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“Compassionately Serving All Families With Integrity, Dignity and Respect”
Life Sketch of Enos Artnell Euell
Six years after WWI, the tide of events had not changed. Devastation and depression lingered. But though exploitation and colonization had been ravaging the islands of the Caribbean, various tribes of African decent were steadfast in their struggle for survival. Included in this group was the Euell tribe.
Then God in His infinite wisdom, looked down on a tropical island and thought, “How can I alleviate some of this misery?” There was a need for discipline, as well as hope to enable people to climb out of the depression that had settled over them. So He caused a seed to be planted; and in that embryo, He placed traits of discipline, friendliness and caring, saying, “This child shall be my agent to establish structure and spread smiles and goodwill to all who cross his path. He shall order his household with strong discipline and lift mankind’s spirits by his many acts of kindness.”
Thus, Enos Artnell Euell was born on March 8, 1924, to the late William and Marjorie Euell in Rosemount, St. Mary, Jamaica, West Indies. He was the youngest of three children: Egent, Alpha, and Enos.
At an early age, he was raised in the fear and admonition of the lord. His parents instilled in him the ethic of hard work and perseverance. He was taught that God should be the guiding force and power in his life.
He attended Camberwell elementary school, which served, as a significant foundation in his life, and which he fondly talked about as a ‘pivotal period of (his) upbringing.’
He later met his life partner, Sybil, at an ice cream parlor in Kingston, Jamaica. This encounter, with Sybil changed his life, and started a relationship, in which he affectionately called her his “Sweetie”.
He worked as a Bus Conductor for many years, which afforded him the opportunity to meet many people to whom he endeared himself. But in the process of raising his family, he discovered that much more resources were needed. So he opted, like many at that time, to join the mass migration of West Indians to England in the early 60’s, to explore new opportunities for his children.
Leaving the sunny and lustrous island of Jamaica, to the wintery, blistering and foggy seasons of England, he settled down, and established himself. He worked there in the hospital system in the patient care dining unit. This new life and environment helped him substantially to take care of his family.
But as time went on, he never stopped exploring, and seeking better opportunities for his family. So he, along with his “Sweetie”, eventually made their journey to the United States in the early 70’s.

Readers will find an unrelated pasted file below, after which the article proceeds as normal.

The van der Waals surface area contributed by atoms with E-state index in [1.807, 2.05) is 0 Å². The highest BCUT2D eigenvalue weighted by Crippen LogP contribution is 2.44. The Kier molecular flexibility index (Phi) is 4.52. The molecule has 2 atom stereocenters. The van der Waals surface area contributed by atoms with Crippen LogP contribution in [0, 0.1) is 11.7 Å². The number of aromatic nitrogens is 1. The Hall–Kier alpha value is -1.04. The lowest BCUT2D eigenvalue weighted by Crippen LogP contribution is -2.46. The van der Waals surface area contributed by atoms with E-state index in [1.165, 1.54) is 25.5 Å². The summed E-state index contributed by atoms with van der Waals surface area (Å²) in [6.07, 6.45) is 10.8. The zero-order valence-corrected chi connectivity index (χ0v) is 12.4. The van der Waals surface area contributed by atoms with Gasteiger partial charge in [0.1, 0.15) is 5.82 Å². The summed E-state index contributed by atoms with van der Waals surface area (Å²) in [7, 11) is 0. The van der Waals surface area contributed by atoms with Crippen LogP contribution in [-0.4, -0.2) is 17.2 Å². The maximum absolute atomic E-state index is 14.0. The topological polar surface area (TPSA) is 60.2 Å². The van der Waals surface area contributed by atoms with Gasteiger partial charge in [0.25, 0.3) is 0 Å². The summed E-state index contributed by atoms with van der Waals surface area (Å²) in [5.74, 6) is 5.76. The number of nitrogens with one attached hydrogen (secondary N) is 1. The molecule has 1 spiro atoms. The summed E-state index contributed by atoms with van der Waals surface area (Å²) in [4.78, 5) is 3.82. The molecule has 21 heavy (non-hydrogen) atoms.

The family took up residence in Stamford, Connecticut. There, providentially, he found the Lord, and was baptized along with his youngest son, Oswald, at the Bridgeport Seventh-day Adventist church in Bridgeport, Connecticut, by the late Samuel James, who pastored in the Northeastern Conference of Seventh-day Adventists.
He became an active member of the Stamford Seventh-day Adventist Mission where he served as an ordained Elder, soul winner, and community leader.
His home was the church home for many members and pastors. He took great delight in cooking delicious meals, including his famed excovitched fish. He was always in the kitchen. He just loved to entertain.
He was a loyal supporter of pastors, members, young people, and people of other faiths. No one was too big or too small that was not deserving of respect. He valued people irrespective of their station in life.
While living in Stamford, Connecticut, he worked at the Stamford Hospital in the Radiology Department, from where he later retired.
Upon his retirement, he and his dear “Sweetie” relocated to Florida. They joined the Mount Zion Seventh-day Adventist church in Kissimmee, Florida. There, his Christian spirit never stopped. He continued to be an active member, faithful local Elder and community outreach advocate. He mingled with all kinds of people. His gregarious personality and selfless life impacted and influenced people, including people in the business community. Wheverever the opportunity occurred to share the Gospel of Christ, he seized on it.
Those who knew him would attest that the church was his life. He was never too busy. He ensured that members who needed a ride home were not left behind. His vehicle was their vehicle.
Not long ago, his acts of kindness and Christian service were, recognized by the Mount Zion Seventh-day Adventist Church. His life has made a tremendous impact on the lives of countless others who have been fortunate to come within the sphere of his influence.
Enos Artnell Euell was a devoted husband and loving father. He was zealous, protective and proud of his children. He loved his church, and remained a loyal friend of God.
Unfortunately, his health deteriorated, and on Monday, February 5, 2018, he passed away.
He is survived by his wife, Sybil, his children: Dudley (Dorrell, daughter-in-law), Eugenie (Deatan, son-in-law), Hopeton (Donna, daughter-in-law), Carl, Faithlyn, Eglon, Oswald (Marcia, daughter- in-law), grandchildren, great-grandchildren, nieces and nephews, and a multitude of other relatives. He will be greatly missed.
“Weeping may endure for a night, but joy cometh in the morning”. May his soul rest in peace.